To avoid using a mechanical shutter, the interline transfer (IT) CCD structure was developed. Separate registers are protected from light with an optically opaque aluminum mask. Charges in proportion to scene content are accumulated in each element of the sensor array. During the vertical interval, the charge packets in the sensor array are shifted sideways to the adjacent storage array. The now-empty sensor elements capture the next TV field while the information in the storage array is clocked out to form the output video signal.

FIT type CCDs

The frame interline transfer (FIT) CCD combines the best features of the older Frame Transfer ccd imagers and the more recent IT CCD imagers. The upper part of this device operates like an IT CCD. However, because it is still within the vertical interval, the charges are quickly shifted from the interline storage register to the fully protected storage register below. The charge packets are held in the interline register only for a short time, and any contamination from a highlight is reduced by a factor of 60 compared with the IT type.

The FIT structure offers the best overall performance available today. However, it is complex and uses a larger chip area because of the separate storage area. It is therefore significantly more expensive to manufacture than the IT or FT types.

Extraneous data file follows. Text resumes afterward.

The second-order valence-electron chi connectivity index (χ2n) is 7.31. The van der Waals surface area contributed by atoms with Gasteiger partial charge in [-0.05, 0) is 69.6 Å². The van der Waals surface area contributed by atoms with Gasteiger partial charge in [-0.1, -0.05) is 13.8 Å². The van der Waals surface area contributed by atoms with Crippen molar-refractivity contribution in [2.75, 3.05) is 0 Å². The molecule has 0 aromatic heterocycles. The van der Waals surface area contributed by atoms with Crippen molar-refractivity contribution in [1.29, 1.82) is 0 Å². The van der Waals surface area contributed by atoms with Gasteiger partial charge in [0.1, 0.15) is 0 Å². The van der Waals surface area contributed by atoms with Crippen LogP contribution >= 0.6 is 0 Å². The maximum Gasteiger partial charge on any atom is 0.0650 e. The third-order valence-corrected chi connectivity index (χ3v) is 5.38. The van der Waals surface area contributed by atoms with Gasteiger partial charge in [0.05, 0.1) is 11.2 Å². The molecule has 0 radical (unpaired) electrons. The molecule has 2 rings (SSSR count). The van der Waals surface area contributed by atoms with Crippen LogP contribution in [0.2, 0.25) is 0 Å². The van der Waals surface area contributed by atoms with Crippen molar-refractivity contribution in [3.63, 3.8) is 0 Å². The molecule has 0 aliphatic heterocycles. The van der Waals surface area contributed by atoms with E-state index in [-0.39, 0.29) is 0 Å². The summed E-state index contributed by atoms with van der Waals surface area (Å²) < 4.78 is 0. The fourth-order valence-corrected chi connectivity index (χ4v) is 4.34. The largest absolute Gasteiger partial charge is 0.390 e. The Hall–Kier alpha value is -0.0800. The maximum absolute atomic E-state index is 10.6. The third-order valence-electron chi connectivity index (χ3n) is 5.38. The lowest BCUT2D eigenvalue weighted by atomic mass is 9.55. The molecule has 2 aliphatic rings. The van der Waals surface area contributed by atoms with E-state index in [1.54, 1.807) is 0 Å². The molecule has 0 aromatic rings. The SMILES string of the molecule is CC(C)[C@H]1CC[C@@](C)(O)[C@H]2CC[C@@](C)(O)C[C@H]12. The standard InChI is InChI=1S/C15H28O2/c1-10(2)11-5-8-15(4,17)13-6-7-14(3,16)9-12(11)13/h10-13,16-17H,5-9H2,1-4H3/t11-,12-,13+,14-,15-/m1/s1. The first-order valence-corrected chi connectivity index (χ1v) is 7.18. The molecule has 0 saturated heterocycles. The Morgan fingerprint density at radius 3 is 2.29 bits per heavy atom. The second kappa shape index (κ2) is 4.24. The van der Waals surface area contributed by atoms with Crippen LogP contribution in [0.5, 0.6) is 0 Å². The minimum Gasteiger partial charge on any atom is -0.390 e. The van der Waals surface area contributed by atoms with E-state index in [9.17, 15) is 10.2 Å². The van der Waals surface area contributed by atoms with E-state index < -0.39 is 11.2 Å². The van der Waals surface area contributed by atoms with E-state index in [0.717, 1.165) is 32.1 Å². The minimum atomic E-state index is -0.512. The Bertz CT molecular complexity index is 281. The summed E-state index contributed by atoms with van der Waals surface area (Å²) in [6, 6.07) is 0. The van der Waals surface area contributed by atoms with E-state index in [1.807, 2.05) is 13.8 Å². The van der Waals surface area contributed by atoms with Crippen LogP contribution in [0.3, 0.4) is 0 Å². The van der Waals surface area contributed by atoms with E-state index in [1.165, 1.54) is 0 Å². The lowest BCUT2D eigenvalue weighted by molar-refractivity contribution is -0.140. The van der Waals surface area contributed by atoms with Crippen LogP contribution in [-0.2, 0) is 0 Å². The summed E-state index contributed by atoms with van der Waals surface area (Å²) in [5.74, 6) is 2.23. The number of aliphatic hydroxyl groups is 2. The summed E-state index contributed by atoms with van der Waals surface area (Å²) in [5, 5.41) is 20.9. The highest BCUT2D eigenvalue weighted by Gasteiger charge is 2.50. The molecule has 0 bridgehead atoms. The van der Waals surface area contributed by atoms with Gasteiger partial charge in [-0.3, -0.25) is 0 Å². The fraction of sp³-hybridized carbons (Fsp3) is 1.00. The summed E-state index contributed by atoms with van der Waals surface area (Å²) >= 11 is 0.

FIT Type CCD
We've examined only the most basic characteristics of these two types of imagers. CCD imagers - particularly the IT and FIT types - can provide many other features in a camera that are impossible with pick-up tubes. For example, sensitivity of current CCD cameras has improved to f/9~11 at 2,OO()lx - almost three to four  f/stops faster than the most sensitive pick-up-tube cameras. CCD cameras now also offer an electronic shutter with a range of speeds to capture fast action. Another set of  features- Clearscan /Extended Clearscan - allows precise control of the electronic shutter at low speeds to capture a clear image of most computer screens. CCDs provided a real turning point in camera development. CCD imager performance has improved continuously, and there is every reason to expect this improvement to continue.
Peter Gloeggler -
Sony Electronics Inc. 1992

Updates on CCD History -
Camera Dave - 1999